Summer Power

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You may have seen articles recently about the potential for rolling power outages across the West and Midwest that could be triggered by a combination of insufficient generation, increased demand for power and warmer than normal temperatures expected this summer across the region. While no one can predict what extreme weather could be coming our way, or unexpected issues with power plants and renewable resources, electric co-ops in South Dakota and western Minnesota are confident that we will have enough generation to meet our electric needs.

The following questions and answers aim to provide background on Regional Transmission Organizations (RTOs), the role RTOs play in serving consumers, potential power supply impacts to this region throughout the summer, and some lessons that were learned from the February 2021 energy emergency.

Where does my electricity come from?

Decades ago, when electric cooperatives were created to bring power to rural America, there were few electric generation options available. In our region, electric cooperatives worked together to access hydropower from the dams on the Missouri River and later created East River Electric Power Cooperative, Rushmore Electric Power Cooperative, and Basin Electric Power Cooperative to fulfill their power needs. These generation and transmission cooperatives provide transmission services and construct regional power plants and transmission infrastructure. In the past, when co-ops needed more electric generation because of economic growth, we built it.

Co-ops still own and build generation units today, but the operation of the grid that serves our region changed significantly about seven years ago. In 2015, East River Electric, Rushmore Electric, Basin Electric, and the Western Area Power Administration (WAPA), which sells hydropower from the dams, all entered the Southwest Power Pool (SPP). SPP is an RTO that operates throughout the central portion of the United States and allows utilities to work together to provide the most efficient and cost-effective generation and transmission services to control costs.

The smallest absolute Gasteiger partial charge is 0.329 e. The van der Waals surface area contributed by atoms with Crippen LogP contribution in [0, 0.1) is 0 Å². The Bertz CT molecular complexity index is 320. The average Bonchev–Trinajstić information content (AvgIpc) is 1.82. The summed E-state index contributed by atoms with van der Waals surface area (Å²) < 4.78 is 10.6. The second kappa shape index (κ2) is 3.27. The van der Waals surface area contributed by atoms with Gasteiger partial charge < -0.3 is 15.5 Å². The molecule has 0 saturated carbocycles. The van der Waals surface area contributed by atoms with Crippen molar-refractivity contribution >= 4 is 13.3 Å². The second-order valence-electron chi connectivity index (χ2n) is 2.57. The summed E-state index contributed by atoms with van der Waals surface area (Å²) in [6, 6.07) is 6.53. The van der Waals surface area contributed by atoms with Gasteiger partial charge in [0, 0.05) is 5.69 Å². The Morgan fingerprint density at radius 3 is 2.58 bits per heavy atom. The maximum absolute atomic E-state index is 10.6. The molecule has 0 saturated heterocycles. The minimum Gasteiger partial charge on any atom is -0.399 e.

Does the Southwest Power Pool (SPP) expect to have enough generation to meet demand this summer?

The Southwest Power Pool operates like the ‘air-traffic controller’ of the bulk electric grid from Canada to Texas. SPP oversees the grid and the wholesale power markets serving most of the electric cooperative consumers in South Dakota. According to a May 12 press release from SPP, the organization said it “expects to have enough generating capacity to meet the regional demand for electricity through the summer season.” SPP anticipates that demand for electricity will peak at 51.1 gigawatts during the summer season which runs June to September 2022. According to SPP, a diverse fleet of generation units, including cooperative-owned power plants and renewable resources, will be prepared to serve at least 55.5 gigawatts of demand.

What is the Midcontinent Independent System Operator (MISO) and why does it expect to have an energy shortfall this summer?

The Midcontinent Independent System Operator (MISO) is similar to SPP – it is an RTO responsible for matching generation resources with power demand from consumers throughout the Midwest in states like Minnesota, Wisconsin, Iowa, Michigan, and Illinois. Each RTO serves different areas of the country and has a different mix of generation resources. Some consumers in South Dakota are served from the MISO system, but most cooperative consumers are served through SPP. MISO raised alarms in April when the organization said it projects “insufficient firm resources” to supply the summer demand for electricity.